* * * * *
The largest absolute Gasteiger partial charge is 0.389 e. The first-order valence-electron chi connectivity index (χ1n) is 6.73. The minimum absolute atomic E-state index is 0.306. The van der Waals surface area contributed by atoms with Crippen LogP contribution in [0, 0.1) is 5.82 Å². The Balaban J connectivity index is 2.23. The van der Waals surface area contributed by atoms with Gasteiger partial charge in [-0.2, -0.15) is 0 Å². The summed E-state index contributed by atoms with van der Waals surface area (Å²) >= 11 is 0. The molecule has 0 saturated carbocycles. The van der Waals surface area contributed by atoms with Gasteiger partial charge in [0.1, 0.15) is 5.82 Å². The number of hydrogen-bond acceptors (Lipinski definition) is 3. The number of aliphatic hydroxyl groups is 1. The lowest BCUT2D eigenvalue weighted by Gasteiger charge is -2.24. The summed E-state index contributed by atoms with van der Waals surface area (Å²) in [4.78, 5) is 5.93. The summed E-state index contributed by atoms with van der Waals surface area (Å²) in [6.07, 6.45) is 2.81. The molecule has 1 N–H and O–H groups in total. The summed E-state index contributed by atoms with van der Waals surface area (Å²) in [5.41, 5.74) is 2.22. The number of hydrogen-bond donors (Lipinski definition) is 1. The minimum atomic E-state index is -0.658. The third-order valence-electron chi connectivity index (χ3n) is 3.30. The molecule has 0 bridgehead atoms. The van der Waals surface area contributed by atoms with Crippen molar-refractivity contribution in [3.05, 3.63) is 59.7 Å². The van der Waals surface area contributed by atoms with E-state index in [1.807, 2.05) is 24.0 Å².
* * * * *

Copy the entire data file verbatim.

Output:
The largest absolute Gasteiger partial charge is 0.389 e. The first-order valence-electron chi connectivity index (χ1n) is 6.73. The minimum absolute atomic E-state index is 0.306. The van der Waals surface area contributed by atoms with Crippen LogP contribution in [0, 0.1) is 5.82 Å². The Balaban J connectivity index is 2.23. The van der Waals surface area contributed by atoms with Gasteiger partial charge in [-0.2, -0.15) is 0 Å². The summed E-state index contributed by atoms with van der Waals surface area (Å²) >= 11 is 0. The molecule has 0 saturated carbocycles. The van der Waals surface area contributed by atoms with Gasteiger partial charge in [0.1, 0.15) is 5.82 Å². The number of hydrogen-bond acceptors (Lipinski definition) is 3. The number of aliphatic hydroxyl groups is 1. The lowest BCUT2D eigenvalue weighted by Gasteiger charge is -2.24. The summed E-state index contributed by atoms with van der Waals surface area (Å²) in [4.78, 5) is 5.93. The summed E-state index contributed by atoms with van der Waals surface area (Å²) in [6.07, 6.45) is 2.81. The molecule has 1 N–H and O–H groups in total. The summed E-state index contributed by atoms with van der Waals surface area (Å²) in [5.41, 5.74) is 2.22. The number of hydrogen-bond donors (Lipinski definition) is 1. The minimum atomic E-state index is -0.658. The third-order valence-electron chi connectivity index (χ3n) is 3.30. The molecule has 0 bridgehead atoms. The van der Waals surface area contributed by atoms with Crippen molar-refractivity contribution in [3.05, 3.63) is 59.7 Å². The van der Waals surface area contributed by atoms with E-state index in [1.807, 2.05) is 24.0 Å².